Last week, CEO Sundar Pichai told employees that the company wanted to develop principles that "stood the test of time," according to those present for his remarks, and Google told the New York Times that those guidelines would prohibit the use of AI in weaponry. How they will do that is currently unclear, but employees said they expected the principles to be announced internally within the next few weeks.
Whatever these guidelines turn out to be, it wouldn't be surprising to see a continued backlash to the company's contract with the Pentagon. Banning collaboration on weaponized AI may not be enough to quell concerns if there's a chance that the "non-offensive" involvement, as Google calls it, could lead to offensive actions, such as drone strikes. "Amid growing fears of biased and weaponized AI, Google is already struggling to keep the public's trust," the Google petition read. "The argument that other firms, like Microsoft and Amazon, are also participating doesn't make this any less risky for Google. Google's unique history, its motto Don't Be Evil, and its direct reach into the lives of billions of users set it apart."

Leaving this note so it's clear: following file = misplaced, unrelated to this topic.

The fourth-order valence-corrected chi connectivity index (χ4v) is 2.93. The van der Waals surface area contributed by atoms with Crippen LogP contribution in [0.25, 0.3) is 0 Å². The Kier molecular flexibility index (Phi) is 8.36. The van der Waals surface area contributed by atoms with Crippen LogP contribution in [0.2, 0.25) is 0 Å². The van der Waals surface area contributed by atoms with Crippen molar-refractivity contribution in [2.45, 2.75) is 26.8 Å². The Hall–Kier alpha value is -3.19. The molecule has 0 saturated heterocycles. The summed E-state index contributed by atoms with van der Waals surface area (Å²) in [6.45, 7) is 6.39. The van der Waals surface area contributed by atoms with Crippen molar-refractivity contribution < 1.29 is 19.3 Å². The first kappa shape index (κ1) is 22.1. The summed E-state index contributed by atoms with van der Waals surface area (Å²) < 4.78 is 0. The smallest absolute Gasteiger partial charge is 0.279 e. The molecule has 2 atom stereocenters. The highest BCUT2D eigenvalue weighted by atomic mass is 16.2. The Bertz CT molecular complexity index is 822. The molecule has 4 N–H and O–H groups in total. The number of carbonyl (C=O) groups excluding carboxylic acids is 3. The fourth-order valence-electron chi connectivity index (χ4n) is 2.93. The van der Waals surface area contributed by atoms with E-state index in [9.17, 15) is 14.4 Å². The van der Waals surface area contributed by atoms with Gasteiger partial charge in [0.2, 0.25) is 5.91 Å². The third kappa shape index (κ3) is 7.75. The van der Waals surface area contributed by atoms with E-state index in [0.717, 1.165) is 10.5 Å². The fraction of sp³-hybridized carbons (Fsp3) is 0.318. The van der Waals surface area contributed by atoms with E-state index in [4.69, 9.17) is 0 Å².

Earlier this month an employee who left Google due to the contract told Gizmodo, "I wasn't happy just voicing my concerns internally. The strongest possible statement I could take against this was to leave."